The present-day U.S. military qualifies by any measure as highly professional, much more so than its Cold War predecessor. Yet the purpose of today’s professionals is not to preserve peace but to fight unending wars in distant places. Intoxicated by a post-Cold War belief in its own omnipotence, the United States allowed itself to be drawn into a long series of armed conflicts, almost all of them yielding unintended consequences and imposing greater than anticipated costs. Since the end of the Cold War, U.S. forces have destroyed many targets and killed many people. Only rarely, however, have they succeeded in accomplishing their assigned political purposes. . . . [F]rom our present vantage point, it becomes apparent that the “Revolution of ‘89” did not initiate a new era of history. At most, the events of that year fostered various unhelpful illusions that impeded our capacity to recognize and respond to the forces of change that actually matter.

Andrew Bacevich

Friday, December 12, 2008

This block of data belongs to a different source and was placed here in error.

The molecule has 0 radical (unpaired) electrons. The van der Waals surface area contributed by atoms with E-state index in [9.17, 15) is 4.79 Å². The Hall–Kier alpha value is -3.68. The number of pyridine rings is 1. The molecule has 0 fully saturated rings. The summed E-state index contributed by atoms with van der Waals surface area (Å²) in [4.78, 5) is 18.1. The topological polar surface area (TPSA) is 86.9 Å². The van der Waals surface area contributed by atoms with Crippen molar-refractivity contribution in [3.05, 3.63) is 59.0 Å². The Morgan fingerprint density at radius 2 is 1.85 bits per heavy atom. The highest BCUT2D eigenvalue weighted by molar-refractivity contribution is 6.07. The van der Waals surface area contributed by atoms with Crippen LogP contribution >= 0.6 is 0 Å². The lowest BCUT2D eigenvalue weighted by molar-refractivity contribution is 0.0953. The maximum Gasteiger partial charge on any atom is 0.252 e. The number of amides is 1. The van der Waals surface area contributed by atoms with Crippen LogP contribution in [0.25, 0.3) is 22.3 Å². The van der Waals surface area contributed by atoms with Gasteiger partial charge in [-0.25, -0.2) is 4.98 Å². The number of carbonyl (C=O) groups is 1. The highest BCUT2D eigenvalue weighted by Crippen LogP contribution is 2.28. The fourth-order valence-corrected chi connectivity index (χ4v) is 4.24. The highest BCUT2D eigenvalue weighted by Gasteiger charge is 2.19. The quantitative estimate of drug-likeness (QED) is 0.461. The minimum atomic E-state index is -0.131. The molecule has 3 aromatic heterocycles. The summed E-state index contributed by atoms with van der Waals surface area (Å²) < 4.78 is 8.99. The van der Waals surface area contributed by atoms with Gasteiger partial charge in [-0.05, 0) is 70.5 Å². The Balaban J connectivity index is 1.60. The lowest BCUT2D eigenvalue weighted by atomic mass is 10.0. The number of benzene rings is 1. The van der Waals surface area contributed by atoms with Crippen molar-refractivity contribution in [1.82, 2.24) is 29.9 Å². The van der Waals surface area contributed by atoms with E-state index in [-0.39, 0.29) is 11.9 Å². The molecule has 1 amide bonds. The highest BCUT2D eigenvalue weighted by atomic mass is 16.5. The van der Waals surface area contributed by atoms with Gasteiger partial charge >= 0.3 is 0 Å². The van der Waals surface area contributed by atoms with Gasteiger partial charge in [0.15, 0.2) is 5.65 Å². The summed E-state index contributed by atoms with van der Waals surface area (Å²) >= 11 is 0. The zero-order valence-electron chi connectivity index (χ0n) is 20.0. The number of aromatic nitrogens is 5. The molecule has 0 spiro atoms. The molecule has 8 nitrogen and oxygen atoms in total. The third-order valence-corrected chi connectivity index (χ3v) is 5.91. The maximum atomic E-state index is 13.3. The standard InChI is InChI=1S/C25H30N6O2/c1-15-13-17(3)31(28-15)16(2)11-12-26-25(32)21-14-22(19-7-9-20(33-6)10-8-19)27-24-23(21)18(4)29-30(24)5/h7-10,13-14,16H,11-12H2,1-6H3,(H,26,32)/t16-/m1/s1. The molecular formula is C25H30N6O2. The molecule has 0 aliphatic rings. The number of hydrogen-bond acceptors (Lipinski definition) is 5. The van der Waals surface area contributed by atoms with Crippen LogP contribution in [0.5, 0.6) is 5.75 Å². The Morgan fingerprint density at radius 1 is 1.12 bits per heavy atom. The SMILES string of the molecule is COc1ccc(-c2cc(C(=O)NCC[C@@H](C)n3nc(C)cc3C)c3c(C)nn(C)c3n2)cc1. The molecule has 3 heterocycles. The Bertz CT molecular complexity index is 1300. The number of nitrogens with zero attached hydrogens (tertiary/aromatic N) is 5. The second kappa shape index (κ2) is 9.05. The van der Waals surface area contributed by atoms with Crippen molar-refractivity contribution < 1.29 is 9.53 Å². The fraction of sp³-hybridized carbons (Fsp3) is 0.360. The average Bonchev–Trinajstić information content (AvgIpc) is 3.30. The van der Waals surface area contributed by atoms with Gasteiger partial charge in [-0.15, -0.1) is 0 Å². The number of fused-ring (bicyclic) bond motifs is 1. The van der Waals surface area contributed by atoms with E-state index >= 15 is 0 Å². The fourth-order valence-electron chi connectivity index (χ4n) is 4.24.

War News for Friday, December 12, 2008

Dec. 10 airpower summary:

Improvised Roadside Attacks In Afghanistan Rise Sharply:

#1: An improvised explosive device stuck to a civilian car went off on Friday in southern Kirkuk, without leaving casualties, a police source said. “The bomb exploded inside Daqoq district in southern Kirkuk, causing material damage to the vehicle,” the source told Aswat al-Iraq, asserting the blast left no casualties.

#1: A provincial governor says at least four civilians were killed when their bus was caught in the crossfire during a battle between insurgents and U.S. forces in central Afghanistan. Wardak Gov. Halim Fidai says at least 10 other passengers were wounded in the shootout Friday morning. He says he has no reports of casualties from either the insurgents or the U.S. military. An Associated Press cameraman saw the bullet-ridden bus later Friday. The vehicle was cordoned off by U.S. troops, who were patrolling the area.